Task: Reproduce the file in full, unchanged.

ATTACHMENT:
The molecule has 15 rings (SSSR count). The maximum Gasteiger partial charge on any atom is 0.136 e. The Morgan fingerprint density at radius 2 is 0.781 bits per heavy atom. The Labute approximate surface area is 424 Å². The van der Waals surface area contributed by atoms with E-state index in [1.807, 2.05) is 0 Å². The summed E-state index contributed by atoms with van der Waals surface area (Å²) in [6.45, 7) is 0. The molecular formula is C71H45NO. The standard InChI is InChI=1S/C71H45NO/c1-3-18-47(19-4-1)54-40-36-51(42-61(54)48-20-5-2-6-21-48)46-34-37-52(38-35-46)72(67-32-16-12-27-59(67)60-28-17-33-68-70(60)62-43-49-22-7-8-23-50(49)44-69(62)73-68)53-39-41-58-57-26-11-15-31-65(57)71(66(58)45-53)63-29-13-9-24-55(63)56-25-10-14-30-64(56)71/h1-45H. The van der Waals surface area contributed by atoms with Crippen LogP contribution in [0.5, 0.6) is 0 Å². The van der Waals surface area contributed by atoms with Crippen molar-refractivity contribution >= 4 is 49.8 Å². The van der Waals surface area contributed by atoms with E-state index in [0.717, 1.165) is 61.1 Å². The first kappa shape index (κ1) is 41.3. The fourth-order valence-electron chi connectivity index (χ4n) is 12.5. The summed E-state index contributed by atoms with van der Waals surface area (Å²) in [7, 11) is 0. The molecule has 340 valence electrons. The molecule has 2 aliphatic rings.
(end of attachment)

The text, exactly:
The molecule has 15 rings (SSSR count). The maximum Gasteiger partial charge on any atom is 0.136 e. The Morgan fingerprint density at radius 2 is 0.781 bits per heavy atom. The Labute approximate surface area is 424 Å². The van der Waals surface area contributed by atoms with E-state index in [1.807, 2.05) is 0 Å². The summed E-state index contributed by atoms with van der Waals surface area (Å²) in [6.45, 7) is 0. The molecular formula is C71H45NO. The standard InChI is InChI=1S/C71H45NO/c1-3-18-47(19-4-1)54-40-36-51(42-61(54)48-20-5-2-6-21-48)46-34-37-52(38-35-46)72(67-32-16-12-27-59(67)60-28-17-33-68-70(60)62-43-49-22-7-8-23-50(49)44-69(62)73-68)53-39-41-58-57-26-11-15-31-65(57)71(66(58)45-53)63-29-13-9-24-55(63)56-25-10-14-30-64(56)71/h1-45H. The van der Waals surface area contributed by atoms with Crippen LogP contribution in [0.5, 0.6) is 0 Å². The van der Waals surface area contributed by atoms with Crippen molar-refractivity contribution >= 4 is 49.8 Å². The van der Waals surface area contributed by atoms with E-state index in [0.717, 1.165) is 61.1 Å². The first kappa shape index (κ1) is 41.3. The fourth-order valence-electron chi connectivity index (χ4n) is 12.5. The summed E-state index contributed by atoms with van der Waals surface area (Å²) in [7, 11) is 0. The molecule has 340 valence electrons. The molecule has 2 aliphatic rings.